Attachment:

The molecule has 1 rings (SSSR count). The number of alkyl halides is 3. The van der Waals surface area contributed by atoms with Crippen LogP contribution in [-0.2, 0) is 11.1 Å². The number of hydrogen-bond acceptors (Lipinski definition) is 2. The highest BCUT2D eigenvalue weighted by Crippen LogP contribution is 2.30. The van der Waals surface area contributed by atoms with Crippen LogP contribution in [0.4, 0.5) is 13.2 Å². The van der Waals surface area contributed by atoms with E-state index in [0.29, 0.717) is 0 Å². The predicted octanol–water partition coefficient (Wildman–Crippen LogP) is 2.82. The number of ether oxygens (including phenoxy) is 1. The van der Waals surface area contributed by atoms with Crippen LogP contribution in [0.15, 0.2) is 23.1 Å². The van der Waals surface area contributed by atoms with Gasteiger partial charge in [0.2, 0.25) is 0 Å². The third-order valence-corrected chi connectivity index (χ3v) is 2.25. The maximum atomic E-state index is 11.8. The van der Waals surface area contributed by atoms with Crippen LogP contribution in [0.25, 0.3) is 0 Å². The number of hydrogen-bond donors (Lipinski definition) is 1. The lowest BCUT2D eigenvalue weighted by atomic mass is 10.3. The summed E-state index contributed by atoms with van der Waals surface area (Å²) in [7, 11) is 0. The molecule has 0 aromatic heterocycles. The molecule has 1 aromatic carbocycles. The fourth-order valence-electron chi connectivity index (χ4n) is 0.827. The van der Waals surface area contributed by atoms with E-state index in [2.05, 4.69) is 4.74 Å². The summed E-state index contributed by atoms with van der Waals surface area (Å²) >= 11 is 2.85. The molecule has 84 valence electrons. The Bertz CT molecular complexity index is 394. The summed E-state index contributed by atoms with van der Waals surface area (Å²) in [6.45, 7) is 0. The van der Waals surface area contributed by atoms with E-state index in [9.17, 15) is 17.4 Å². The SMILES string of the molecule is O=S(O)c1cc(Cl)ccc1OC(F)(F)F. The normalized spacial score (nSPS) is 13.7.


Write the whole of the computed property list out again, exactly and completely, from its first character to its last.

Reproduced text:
The molecule has 1 rings (SSSR count). The number of alkyl halides is 3. The van der Waals surface area contributed by atoms with Crippen LogP contribution in [-0.2, 0) is 11.1 Å². The number of hydrogen-bond acceptors (Lipinski definition) is 2. The highest BCUT2D eigenvalue weighted by Crippen LogP contribution is 2.30. The van der Waals surface area contributed by atoms with Crippen LogP contribution in [0.4, 0.5) is 13.2 Å². The van der Waals surface area contributed by atoms with E-state index in [0.29, 0.717) is 0 Å². The predicted octanol–water partition coefficient (Wildman–Crippen LogP) is 2.82. The number of ether oxygens (including phenoxy) is 1. The van der Waals surface area contributed by atoms with Crippen LogP contribution in [0.15, 0.2) is 23.1 Å². The van der Waals surface area contributed by atoms with Gasteiger partial charge in [0.2, 0.25) is 0 Å². The third-order valence-corrected chi connectivity index (χ3v) is 2.25. The maximum atomic E-state index is 11.8. The van der Waals surface area contributed by atoms with Crippen LogP contribution in [0.25, 0.3) is 0 Å². The number of hydrogen-bond donors (Lipinski definition) is 1. The lowest BCUT2D eigenvalue weighted by atomic mass is 10.3. The summed E-state index contributed by atoms with van der Waals surface area (Å²) in [7, 11) is 0. The molecule has 0 aromatic heterocycles. The molecule has 1 aromatic carbocycles. The fourth-order valence-electron chi connectivity index (χ4n) is 0.827. The van der Waals surface area contributed by atoms with E-state index in [2.05, 4.69) is 4.74 Å². The summed E-state index contributed by atoms with van der Waals surface area (Å²) >= 11 is 2.85. The molecule has 84 valence electrons. The Bertz CT molecular complexity index is 394. The summed E-state index contributed by atoms with van der Waals surface area (Å²) in [6.45, 7) is 0. The van der Waals surface area contributed by atoms with E-state index in [9.17, 15) is 17.4 Å². The SMILES string of the molecule is O=S(O)c1cc(Cl)ccc1OC(F)(F)F. The normalized spacial score (nSPS) is 13.7.